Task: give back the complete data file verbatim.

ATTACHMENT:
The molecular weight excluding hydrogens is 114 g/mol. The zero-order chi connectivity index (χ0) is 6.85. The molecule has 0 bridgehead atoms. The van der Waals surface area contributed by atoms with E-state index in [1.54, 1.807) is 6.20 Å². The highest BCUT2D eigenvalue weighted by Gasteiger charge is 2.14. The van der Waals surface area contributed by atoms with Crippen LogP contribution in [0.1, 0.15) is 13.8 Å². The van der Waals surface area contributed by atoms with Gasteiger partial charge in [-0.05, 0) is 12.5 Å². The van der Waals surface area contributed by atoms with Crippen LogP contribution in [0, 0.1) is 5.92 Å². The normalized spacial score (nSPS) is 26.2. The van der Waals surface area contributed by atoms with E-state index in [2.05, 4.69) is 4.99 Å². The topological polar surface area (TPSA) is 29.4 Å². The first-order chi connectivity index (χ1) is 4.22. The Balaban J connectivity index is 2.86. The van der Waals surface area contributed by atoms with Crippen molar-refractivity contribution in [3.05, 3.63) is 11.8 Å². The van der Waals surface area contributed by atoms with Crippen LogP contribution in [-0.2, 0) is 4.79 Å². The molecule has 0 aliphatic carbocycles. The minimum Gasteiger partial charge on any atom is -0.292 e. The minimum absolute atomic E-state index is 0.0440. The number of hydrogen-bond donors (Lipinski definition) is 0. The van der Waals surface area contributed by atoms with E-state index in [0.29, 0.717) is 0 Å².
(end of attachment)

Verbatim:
The molecular weight excluding hydrogens is 114 g/mol. The zero-order chi connectivity index (χ0) is 6.85. The molecule has 0 bridgehead atoms. The van der Waals surface area contributed by atoms with E-state index in [1.54, 1.807) is 6.20 Å². The highest BCUT2D eigenvalue weighted by Gasteiger charge is 2.14. The van der Waals surface area contributed by atoms with Crippen LogP contribution in [0.1, 0.15) is 13.8 Å². The van der Waals surface area contributed by atoms with Gasteiger partial charge in [-0.05, 0) is 12.5 Å². The van der Waals surface area contributed by atoms with Crippen LogP contribution in [0, 0.1) is 5.92 Å². The normalized spacial score (nSPS) is 26.2. The van der Waals surface area contributed by atoms with E-state index in [2.05, 4.69) is 4.99 Å². The topological polar surface area (TPSA) is 29.4 Å². The first-order chi connectivity index (χ1) is 4.22. The Balaban J connectivity index is 2.86. The van der Waals surface area contributed by atoms with Crippen molar-refractivity contribution in [3.05, 3.63) is 11.8 Å². The van der Waals surface area contributed by atoms with Crippen LogP contribution in [-0.2, 0) is 4.79 Å². The molecule has 0 aliphatic carbocycles. The minimum Gasteiger partial charge on any atom is -0.292 e. The minimum absolute atomic E-state index is 0.0440. The number of hydrogen-bond donors (Lipinski definition) is 0. The van der Waals surface area contributed by atoms with E-state index in [0.29, 0.717) is 0 Å².